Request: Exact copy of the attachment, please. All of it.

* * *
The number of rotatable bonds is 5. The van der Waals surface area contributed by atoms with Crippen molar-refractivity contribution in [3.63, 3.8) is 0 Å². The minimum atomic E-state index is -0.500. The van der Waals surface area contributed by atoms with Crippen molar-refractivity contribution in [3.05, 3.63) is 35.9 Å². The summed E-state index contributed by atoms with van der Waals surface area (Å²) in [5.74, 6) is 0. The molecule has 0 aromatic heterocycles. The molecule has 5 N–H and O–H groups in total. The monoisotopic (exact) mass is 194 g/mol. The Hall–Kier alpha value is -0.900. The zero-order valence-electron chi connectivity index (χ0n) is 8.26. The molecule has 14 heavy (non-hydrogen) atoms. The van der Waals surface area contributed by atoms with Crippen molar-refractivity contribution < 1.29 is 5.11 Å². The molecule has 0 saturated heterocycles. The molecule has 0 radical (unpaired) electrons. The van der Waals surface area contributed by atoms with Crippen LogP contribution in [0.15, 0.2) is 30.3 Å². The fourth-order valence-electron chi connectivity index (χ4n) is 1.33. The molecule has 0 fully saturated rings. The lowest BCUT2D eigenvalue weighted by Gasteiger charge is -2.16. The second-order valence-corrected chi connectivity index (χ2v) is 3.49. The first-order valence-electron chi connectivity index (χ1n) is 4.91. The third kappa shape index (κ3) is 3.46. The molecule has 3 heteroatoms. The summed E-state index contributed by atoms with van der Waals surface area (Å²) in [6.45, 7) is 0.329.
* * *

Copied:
The number of rotatable bonds is 5. The van der Waals surface area contributed by atoms with Crippen molar-refractivity contribution in [3.63, 3.8) is 0 Å². The minimum atomic E-state index is -0.500. The van der Waals surface area contributed by atoms with Crippen molar-refractivity contribution in [3.05, 3.63) is 35.9 Å². The summed E-state index contributed by atoms with van der Waals surface area (Å²) in [5.74, 6) is 0. The molecule has 0 aromatic heterocycles. The molecule has 5 N–H and O–H groups in total. The monoisotopic (exact) mass is 194 g/mol. The Hall–Kier alpha value is -0.900. The zero-order valence-electron chi connectivity index (χ0n) is 8.26. The molecule has 14 heavy (non-hydrogen) atoms. The van der Waals surface area contributed by atoms with Crippen molar-refractivity contribution < 1.29 is 5.11 Å². The molecule has 0 saturated heterocycles. The molecule has 0 radical (unpaired) electrons. The van der Waals surface area contributed by atoms with Crippen LogP contribution in [0.15, 0.2) is 30.3 Å². The fourth-order valence-electron chi connectivity index (χ4n) is 1.33. The molecule has 0 fully saturated rings. The lowest BCUT2D eigenvalue weighted by Gasteiger charge is -2.16. The second-order valence-corrected chi connectivity index (χ2v) is 3.49. The first-order valence-electron chi connectivity index (χ1n) is 4.91. The third kappa shape index (κ3) is 3.46. The molecule has 3 heteroatoms. The summed E-state index contributed by atoms with van der Waals surface area (Å²) in [6.45, 7) is 0.329.